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Eoropie (Lewis) ratings
Quality on a good day: 3.0
Consistency of Surf: 3.0
Difficulty Level: 1.0
Crowds: 4.0

Overall: 3.5

See all 18 ratings

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Surf Report Feed

Eoropie (Lewis) Swell Statistics, December: All Swell – Any Wind

The figure illustrates the variation of swells directed at Eoropie (Lewis) through a typical December. It is based on 2705 NWW3 model predictions since 2006 (values every 3 hours). The wave model does not forecast surf and wind right at the coastline so we have chosen the best grid node based on what we know about Eoropie (Lewis), and at Eoropie (Lewis) the best grid node is 10 km away (6 miles).

The rose diagram illustrates the distribution of swell sizes and swell direction, while the graph at the bottom shows the same thing but lacks direction information. Five colours illustrate increasing wave sizes. Blue shows the smallest swells, less that 0.5m (1.5 feet) high. These were forecast only 17% of the time. Green and yellow show increasing swell sizes and largest swells greater than >3m (>10ft) are shown in red. In either graph, the area of any colour is proportional to how commonly that size swell occurs.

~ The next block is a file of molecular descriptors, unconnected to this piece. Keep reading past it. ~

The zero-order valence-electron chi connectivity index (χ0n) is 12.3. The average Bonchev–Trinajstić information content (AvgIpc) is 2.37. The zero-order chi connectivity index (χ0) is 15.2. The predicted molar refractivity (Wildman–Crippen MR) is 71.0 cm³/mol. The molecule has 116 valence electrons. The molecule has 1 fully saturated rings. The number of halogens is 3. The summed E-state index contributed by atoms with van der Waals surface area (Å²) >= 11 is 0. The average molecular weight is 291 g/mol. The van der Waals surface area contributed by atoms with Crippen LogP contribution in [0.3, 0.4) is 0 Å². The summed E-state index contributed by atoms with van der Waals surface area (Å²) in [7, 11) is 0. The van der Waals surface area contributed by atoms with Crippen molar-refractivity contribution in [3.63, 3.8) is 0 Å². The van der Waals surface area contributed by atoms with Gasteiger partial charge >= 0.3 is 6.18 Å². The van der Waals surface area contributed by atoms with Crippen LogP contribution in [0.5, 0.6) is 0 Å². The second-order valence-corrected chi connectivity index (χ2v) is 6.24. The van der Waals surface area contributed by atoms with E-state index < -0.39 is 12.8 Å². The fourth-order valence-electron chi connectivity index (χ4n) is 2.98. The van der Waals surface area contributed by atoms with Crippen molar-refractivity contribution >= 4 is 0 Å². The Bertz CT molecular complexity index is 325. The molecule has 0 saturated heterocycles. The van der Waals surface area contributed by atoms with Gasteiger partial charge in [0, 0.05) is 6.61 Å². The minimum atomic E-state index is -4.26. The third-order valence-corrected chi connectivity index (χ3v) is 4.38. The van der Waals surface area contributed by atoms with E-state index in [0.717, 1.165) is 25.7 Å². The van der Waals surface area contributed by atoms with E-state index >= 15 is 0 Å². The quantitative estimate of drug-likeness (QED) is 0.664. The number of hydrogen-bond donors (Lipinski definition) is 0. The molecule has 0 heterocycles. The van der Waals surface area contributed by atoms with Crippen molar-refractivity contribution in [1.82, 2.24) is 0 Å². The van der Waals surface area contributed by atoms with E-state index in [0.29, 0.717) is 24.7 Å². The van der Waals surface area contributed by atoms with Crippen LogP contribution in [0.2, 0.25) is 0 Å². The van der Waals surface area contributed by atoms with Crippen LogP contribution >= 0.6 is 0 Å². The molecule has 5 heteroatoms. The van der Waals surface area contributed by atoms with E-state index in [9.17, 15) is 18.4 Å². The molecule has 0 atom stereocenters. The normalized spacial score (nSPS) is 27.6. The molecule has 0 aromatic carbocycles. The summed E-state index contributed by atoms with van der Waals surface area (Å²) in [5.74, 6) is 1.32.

The diagram implies that the most common swell direction, shown by the largest spokes, was WNW, whereas the the most common wind blows from the SW. Because the wave model grid is out to sea, sometimes a strong offshore wind blows largest waves away from Eoropie (Lewis) and offshore. We combine these with the no surf category of the bar chart. To simplify things we don't show these in the rose graph. Because wind determines whether or not waves are clean enough to surf at Eoropie (Lewis), you can view an alternative image that shows only the swells that were forecast to coincide with glassy or offshore wind conditions. Over an average December, swells large enough to cause surfable waves at Eoropie (Lewis) run for about 83% of the time.

IMPORTANT: Beta version feature! Swell heights are open water values from NWW3. There is no attempt to model near-shore effects. Coastal wave heights will generally be less, especially if the break does not have unobstructed exposure to the open ocean.